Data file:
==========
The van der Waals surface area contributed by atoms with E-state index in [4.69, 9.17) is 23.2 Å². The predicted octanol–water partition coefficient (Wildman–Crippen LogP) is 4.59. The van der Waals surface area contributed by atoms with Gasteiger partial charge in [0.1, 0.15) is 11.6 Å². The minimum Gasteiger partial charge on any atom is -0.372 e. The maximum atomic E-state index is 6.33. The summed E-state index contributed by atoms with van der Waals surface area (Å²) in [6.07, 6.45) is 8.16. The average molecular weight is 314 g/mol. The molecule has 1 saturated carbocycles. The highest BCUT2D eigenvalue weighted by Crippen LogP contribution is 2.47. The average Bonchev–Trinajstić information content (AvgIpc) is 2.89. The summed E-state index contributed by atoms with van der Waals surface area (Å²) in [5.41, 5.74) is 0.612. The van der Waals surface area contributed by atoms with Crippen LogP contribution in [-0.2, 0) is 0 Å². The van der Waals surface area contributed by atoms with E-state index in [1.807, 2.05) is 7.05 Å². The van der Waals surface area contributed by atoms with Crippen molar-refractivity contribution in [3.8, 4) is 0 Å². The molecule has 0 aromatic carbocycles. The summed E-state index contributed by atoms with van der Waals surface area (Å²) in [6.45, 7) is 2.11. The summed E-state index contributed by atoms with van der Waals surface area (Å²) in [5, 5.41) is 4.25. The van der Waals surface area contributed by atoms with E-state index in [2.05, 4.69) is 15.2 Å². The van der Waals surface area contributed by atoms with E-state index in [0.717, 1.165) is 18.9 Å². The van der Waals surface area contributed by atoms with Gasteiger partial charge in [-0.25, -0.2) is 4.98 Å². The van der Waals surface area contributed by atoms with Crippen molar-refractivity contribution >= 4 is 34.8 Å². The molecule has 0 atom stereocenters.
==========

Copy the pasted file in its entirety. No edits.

The van der Waals surface area contributed by atoms with E-state index in [4.69, 9.17) is 23.2 Å². The predicted octanol–water partition coefficient (Wildman–Crippen LogP) is 4.59. The van der Waals surface area contributed by atoms with Gasteiger partial charge in [0.1, 0.15) is 11.6 Å². The minimum Gasteiger partial charge on any atom is -0.372 e. The maximum atomic E-state index is 6.33. The summed E-state index contributed by atoms with van der Waals surface area (Å²) in [6.07, 6.45) is 8.16. The average molecular weight is 314 g/mol. The molecule has 1 saturated carbocycles. The highest BCUT2D eigenvalue weighted by Crippen LogP contribution is 2.47. The average Bonchev–Trinajstić information content (AvgIpc) is 2.89. The summed E-state index contributed by atoms with van der Waals surface area (Å²) in [5.41, 5.74) is 0.612. The van der Waals surface area contributed by atoms with Crippen LogP contribution in [-0.2, 0) is 0 Å². The van der Waals surface area contributed by atoms with E-state index in [1.807, 2.05) is 7.05 Å². The van der Waals surface area contributed by atoms with Crippen molar-refractivity contribution in [3.8, 4) is 0 Å². The molecule has 0 aromatic carbocycles. The summed E-state index contributed by atoms with van der Waals surface area (Å²) in [6.45, 7) is 2.11. The summed E-state index contributed by atoms with van der Waals surface area (Å²) in [5, 5.41) is 4.25. The van der Waals surface area contributed by atoms with E-state index in [2.05, 4.69) is 15.2 Å². The van der Waals surface area contributed by atoms with E-state index in [0.717, 1.165) is 18.9 Å². The van der Waals surface area contributed by atoms with Gasteiger partial charge in [-0.25, -0.2) is 4.98 Å². The van der Waals surface area contributed by atoms with Crippen molar-refractivity contribution >= 4 is 34.8 Å². The molecule has 0 atom stereocenters.